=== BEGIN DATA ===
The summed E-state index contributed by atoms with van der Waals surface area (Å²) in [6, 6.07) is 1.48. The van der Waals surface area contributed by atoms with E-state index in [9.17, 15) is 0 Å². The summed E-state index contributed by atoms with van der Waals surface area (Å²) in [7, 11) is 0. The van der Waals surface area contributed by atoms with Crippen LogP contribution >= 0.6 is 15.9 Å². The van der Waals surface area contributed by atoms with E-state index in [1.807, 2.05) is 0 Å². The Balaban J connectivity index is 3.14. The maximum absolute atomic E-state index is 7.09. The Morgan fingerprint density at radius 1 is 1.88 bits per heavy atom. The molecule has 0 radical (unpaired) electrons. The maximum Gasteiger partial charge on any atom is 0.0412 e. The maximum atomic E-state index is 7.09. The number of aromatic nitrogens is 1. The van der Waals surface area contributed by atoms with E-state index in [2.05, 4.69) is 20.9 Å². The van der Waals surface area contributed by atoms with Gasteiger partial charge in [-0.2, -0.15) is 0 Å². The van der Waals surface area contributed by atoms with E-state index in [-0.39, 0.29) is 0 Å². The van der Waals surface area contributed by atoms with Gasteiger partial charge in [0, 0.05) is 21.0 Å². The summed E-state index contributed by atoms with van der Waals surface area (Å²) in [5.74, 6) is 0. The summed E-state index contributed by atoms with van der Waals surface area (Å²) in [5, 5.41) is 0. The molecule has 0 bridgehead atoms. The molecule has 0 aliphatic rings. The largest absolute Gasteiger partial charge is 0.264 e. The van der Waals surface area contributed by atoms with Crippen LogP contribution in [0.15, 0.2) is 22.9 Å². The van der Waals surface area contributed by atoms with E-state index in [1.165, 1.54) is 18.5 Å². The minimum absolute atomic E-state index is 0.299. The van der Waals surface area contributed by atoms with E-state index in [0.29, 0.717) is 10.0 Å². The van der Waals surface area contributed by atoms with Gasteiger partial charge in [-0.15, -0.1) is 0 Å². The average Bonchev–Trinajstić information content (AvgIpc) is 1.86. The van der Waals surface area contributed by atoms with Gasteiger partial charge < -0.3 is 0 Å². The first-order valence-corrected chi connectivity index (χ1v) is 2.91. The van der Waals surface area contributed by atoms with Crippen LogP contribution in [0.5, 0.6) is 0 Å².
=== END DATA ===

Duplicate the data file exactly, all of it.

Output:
The summed E-state index contributed by atoms with van der Waals surface area (Å²) in [6, 6.07) is 1.48. The van der Waals surface area contributed by atoms with E-state index in [9.17, 15) is 0 Å². The summed E-state index contributed by atoms with van der Waals surface area (Å²) in [7, 11) is 0. The van der Waals surface area contributed by atoms with Crippen LogP contribution >= 0.6 is 15.9 Å². The van der Waals surface area contributed by atoms with E-state index in [1.807, 2.05) is 0 Å². The Balaban J connectivity index is 3.14. The maximum absolute atomic E-state index is 7.09. The Morgan fingerprint density at radius 1 is 1.88 bits per heavy atom. The molecule has 0 radical (unpaired) electrons. The maximum Gasteiger partial charge on any atom is 0.0412 e. The maximum atomic E-state index is 7.09. The number of aromatic nitrogens is 1. The van der Waals surface area contributed by atoms with E-state index in [2.05, 4.69) is 20.9 Å². The van der Waals surface area contributed by atoms with Gasteiger partial charge in [-0.2, -0.15) is 0 Å². The van der Waals surface area contributed by atoms with E-state index in [-0.39, 0.29) is 0 Å². The van der Waals surface area contributed by atoms with Gasteiger partial charge in [0, 0.05) is 21.0 Å². The summed E-state index contributed by atoms with van der Waals surface area (Å²) in [5.74, 6) is 0. The summed E-state index contributed by atoms with van der Waals surface area (Å²) in [5, 5.41) is 0. The molecule has 0 bridgehead atoms. The molecule has 0 aliphatic rings. The largest absolute Gasteiger partial charge is 0.264 e. The van der Waals surface area contributed by atoms with Crippen LogP contribution in [0.15, 0.2) is 22.9 Å². The van der Waals surface area contributed by atoms with E-state index in [1.165, 1.54) is 18.5 Å². The minimum absolute atomic E-state index is 0.299. The van der Waals surface area contributed by atoms with E-state index in [0.29, 0.717) is 10.0 Å². The van der Waals surface area contributed by atoms with Gasteiger partial charge in [-0.15, -0.1) is 0 Å². The average Bonchev–Trinajstić information content (AvgIpc) is 1.86. The van der Waals surface area contributed by atoms with Gasteiger partial charge < -0.3 is 0 Å². The first-order valence-corrected chi connectivity index (χ1v) is 2.91. The van der Waals surface area contributed by atoms with Crippen LogP contribution in [0.5, 0.6) is 0 Å².